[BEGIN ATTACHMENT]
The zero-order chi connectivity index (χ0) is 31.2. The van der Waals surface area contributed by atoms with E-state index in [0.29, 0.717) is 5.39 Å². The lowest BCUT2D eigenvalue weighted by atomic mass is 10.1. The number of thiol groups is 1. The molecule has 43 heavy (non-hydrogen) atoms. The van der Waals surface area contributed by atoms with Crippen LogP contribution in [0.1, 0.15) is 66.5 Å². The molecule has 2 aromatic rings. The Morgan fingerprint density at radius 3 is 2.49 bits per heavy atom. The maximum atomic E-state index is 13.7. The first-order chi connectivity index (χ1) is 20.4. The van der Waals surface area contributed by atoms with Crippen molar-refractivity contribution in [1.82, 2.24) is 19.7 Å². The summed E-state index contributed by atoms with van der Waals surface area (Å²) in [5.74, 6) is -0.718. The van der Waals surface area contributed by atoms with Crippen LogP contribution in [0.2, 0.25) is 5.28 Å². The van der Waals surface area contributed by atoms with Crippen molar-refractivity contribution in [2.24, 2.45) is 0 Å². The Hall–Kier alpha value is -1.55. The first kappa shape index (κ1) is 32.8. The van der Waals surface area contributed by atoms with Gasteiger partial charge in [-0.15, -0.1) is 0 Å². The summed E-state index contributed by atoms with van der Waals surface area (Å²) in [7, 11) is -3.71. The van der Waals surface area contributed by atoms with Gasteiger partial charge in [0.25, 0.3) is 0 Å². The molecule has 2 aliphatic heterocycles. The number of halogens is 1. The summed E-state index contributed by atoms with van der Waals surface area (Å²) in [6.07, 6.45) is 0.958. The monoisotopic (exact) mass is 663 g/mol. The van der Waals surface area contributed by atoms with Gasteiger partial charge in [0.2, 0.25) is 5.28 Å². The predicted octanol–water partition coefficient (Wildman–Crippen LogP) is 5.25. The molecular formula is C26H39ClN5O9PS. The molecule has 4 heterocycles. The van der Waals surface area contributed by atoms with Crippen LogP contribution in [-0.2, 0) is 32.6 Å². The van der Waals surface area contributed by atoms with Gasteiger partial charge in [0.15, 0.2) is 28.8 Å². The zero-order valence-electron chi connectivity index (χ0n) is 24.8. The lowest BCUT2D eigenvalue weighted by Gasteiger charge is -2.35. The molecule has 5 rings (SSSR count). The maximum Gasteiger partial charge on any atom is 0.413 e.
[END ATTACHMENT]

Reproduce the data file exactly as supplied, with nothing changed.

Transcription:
The zero-order chi connectivity index (χ0) is 31.2. The van der Waals surface area contributed by atoms with E-state index in [0.29, 0.717) is 5.39 Å². The lowest BCUT2D eigenvalue weighted by atomic mass is 10.1. The number of thiol groups is 1. The molecule has 43 heavy (non-hydrogen) atoms. The van der Waals surface area contributed by atoms with Crippen LogP contribution in [0.1, 0.15) is 66.5 Å². The molecule has 2 aromatic rings. The Morgan fingerprint density at radius 3 is 2.49 bits per heavy atom. The maximum atomic E-state index is 13.7. The first-order chi connectivity index (χ1) is 20.4. The van der Waals surface area contributed by atoms with Crippen molar-refractivity contribution in [1.82, 2.24) is 19.7 Å². The summed E-state index contributed by atoms with van der Waals surface area (Å²) in [5.74, 6) is -0.718. The van der Waals surface area contributed by atoms with Crippen LogP contribution in [0.2, 0.25) is 5.28 Å². The van der Waals surface area contributed by atoms with Crippen molar-refractivity contribution in [2.24, 2.45) is 0 Å². The Hall–Kier alpha value is -1.55. The first kappa shape index (κ1) is 32.8. The van der Waals surface area contributed by atoms with Gasteiger partial charge in [-0.15, -0.1) is 0 Å². The summed E-state index contributed by atoms with van der Waals surface area (Å²) in [7, 11) is -3.71. The van der Waals surface area contributed by atoms with Gasteiger partial charge in [0.25, 0.3) is 0 Å². The molecule has 2 aliphatic heterocycles. The number of halogens is 1. The summed E-state index contributed by atoms with van der Waals surface area (Å²) in [6.07, 6.45) is 0.958. The monoisotopic (exact) mass is 663 g/mol. The van der Waals surface area contributed by atoms with Gasteiger partial charge in [0.2, 0.25) is 5.28 Å². The predicted octanol–water partition coefficient (Wildman–Crippen LogP) is 5.25. The molecular formula is C26H39ClN5O9PS. The molecule has 4 heterocycles. The van der Waals surface area contributed by atoms with Crippen LogP contribution in [-0.2, 0) is 32.6 Å². The van der Waals surface area contributed by atoms with Gasteiger partial charge in [0.15, 0.2) is 28.8 Å². The zero-order valence-electron chi connectivity index (χ0n) is 24.8. The lowest BCUT2D eigenvalue weighted by Gasteiger charge is -2.35. The molecule has 5 rings (SSSR count). The maximum Gasteiger partial charge on any atom is 0.413 e.